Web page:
Spitting Spider - Belonging to Scytodidae, they are one of my favourite spiders. I was lucky to find good sized fellows - healthy and strong ones - which make it easier for my camera to capture the details. The above image shows the spider typically sitting 'neath the leaf surface, however they usually fold a leaf and stay inside it.
Spitting Spider (Scytodidae) preying on an Orb Weaver (Araneidae): This was the most interesting documentation of a Spider-related-foodchain. Spitting Spiders do not build webs like Orb Weavers, so this Spitting Spider had probably captured an Orb Weaver unawared - outside its web. Spitting Spiders are aptly named, since they truly spit. However, their range is within 20mm, so capturing an Orb Weaver from it's Orb-shaped-web is an impossible task. Hence it's my theory that this poor Orb Weaver was on the leaf-surface, unaware of the danger. The fight and the struggle for the survivor of the fittest must have been fascinating!
Lynx Spider (Oxyopes superbus?)(Above and below): Two beautiful brightly coloured Lynx Spiders, unidentified as yet, were seen feeding on Hoppers (we spoke of earlier). Many hoppers = ample opportunity = plenty prey = full tummy = happy spider = good photograph!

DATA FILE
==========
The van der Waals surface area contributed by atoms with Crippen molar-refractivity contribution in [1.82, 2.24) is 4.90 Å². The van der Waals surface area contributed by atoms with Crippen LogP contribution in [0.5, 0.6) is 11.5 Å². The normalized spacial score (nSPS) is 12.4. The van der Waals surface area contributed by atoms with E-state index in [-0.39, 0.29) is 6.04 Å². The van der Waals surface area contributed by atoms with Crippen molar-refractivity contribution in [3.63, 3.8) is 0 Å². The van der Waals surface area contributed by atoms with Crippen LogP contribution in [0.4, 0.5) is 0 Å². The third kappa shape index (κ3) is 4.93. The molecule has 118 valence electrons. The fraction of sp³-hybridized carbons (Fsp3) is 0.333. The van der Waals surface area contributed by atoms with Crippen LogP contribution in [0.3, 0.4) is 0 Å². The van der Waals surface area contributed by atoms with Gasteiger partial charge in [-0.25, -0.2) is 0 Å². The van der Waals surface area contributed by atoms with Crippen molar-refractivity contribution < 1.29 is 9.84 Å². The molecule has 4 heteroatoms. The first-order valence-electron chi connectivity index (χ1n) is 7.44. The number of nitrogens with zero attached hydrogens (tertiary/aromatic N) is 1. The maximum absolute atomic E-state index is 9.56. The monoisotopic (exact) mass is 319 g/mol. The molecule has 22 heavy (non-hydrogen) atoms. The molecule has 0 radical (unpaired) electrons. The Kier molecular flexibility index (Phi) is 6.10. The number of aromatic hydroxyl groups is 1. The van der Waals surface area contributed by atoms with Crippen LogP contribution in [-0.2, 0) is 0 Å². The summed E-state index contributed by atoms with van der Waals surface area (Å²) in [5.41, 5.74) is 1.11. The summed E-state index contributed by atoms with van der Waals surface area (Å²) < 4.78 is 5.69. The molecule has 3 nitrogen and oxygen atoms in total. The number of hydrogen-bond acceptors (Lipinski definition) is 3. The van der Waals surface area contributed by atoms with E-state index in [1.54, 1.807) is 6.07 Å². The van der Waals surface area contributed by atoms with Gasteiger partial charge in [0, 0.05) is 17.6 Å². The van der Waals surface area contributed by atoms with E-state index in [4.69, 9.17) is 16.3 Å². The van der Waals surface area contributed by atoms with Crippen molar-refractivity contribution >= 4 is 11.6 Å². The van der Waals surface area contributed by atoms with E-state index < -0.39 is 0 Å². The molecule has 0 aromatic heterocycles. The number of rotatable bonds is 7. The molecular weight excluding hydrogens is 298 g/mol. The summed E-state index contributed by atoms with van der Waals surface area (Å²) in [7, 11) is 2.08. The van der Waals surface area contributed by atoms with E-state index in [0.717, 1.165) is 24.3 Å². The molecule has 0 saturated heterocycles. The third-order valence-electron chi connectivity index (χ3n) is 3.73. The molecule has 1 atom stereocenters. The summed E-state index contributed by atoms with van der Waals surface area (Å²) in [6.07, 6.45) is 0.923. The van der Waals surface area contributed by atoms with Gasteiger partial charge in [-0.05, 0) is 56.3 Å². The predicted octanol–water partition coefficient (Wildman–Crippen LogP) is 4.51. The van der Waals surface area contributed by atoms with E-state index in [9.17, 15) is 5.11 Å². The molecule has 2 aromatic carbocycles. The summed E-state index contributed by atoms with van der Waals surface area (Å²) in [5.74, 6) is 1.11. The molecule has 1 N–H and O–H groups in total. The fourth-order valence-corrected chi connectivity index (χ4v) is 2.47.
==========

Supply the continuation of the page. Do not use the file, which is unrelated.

Giant Wood Spider: Nephila sp. - A wonderful Giant of the Webs is a common sight after the onset of monsoon. This is the season for smaller ones, and as days grow older and monsoon comes to an end, they will be in their biggest of sizes. A full grown Nephila will build webs at great heights. Many fear these spiders for their size - but let me tell you, they are harmless. And beautiful, not to forget. The males are very tiny and often confused to be spiderlings.
Dome/Tent Spider - Belonging to the family Araneidae, this spider however does not make the typical Orb Web. It makes a rather unusual and beautiful form of web that is shaped as a dome. The spider rests just below it's dome. This dome shaped web is often changed as it gets damaged. Above image shows a beautiful coloured Dome Spider in it's home. The image below show's another Dome Spider - probably different species as the above one - that has captured a Horsefly (we spoke on, on previousYeoor Post) - an example of how Spiders help control pest population.
Crab Spider - Of the Thomisidae family, this one is the most unusually shaped fellow Crab Spider I have ever seen. Unidentified as yet.
Unidentified Frog - There were many tiny frogs near a stream (where the Wolf Spider was photographed).
Lastly, an image depicting hope, wish and blessings for this beautiful, common yet uncommon, easily underestimated place. It is in your eyes to see beauty, for beauty lies in the eyes of the beholder.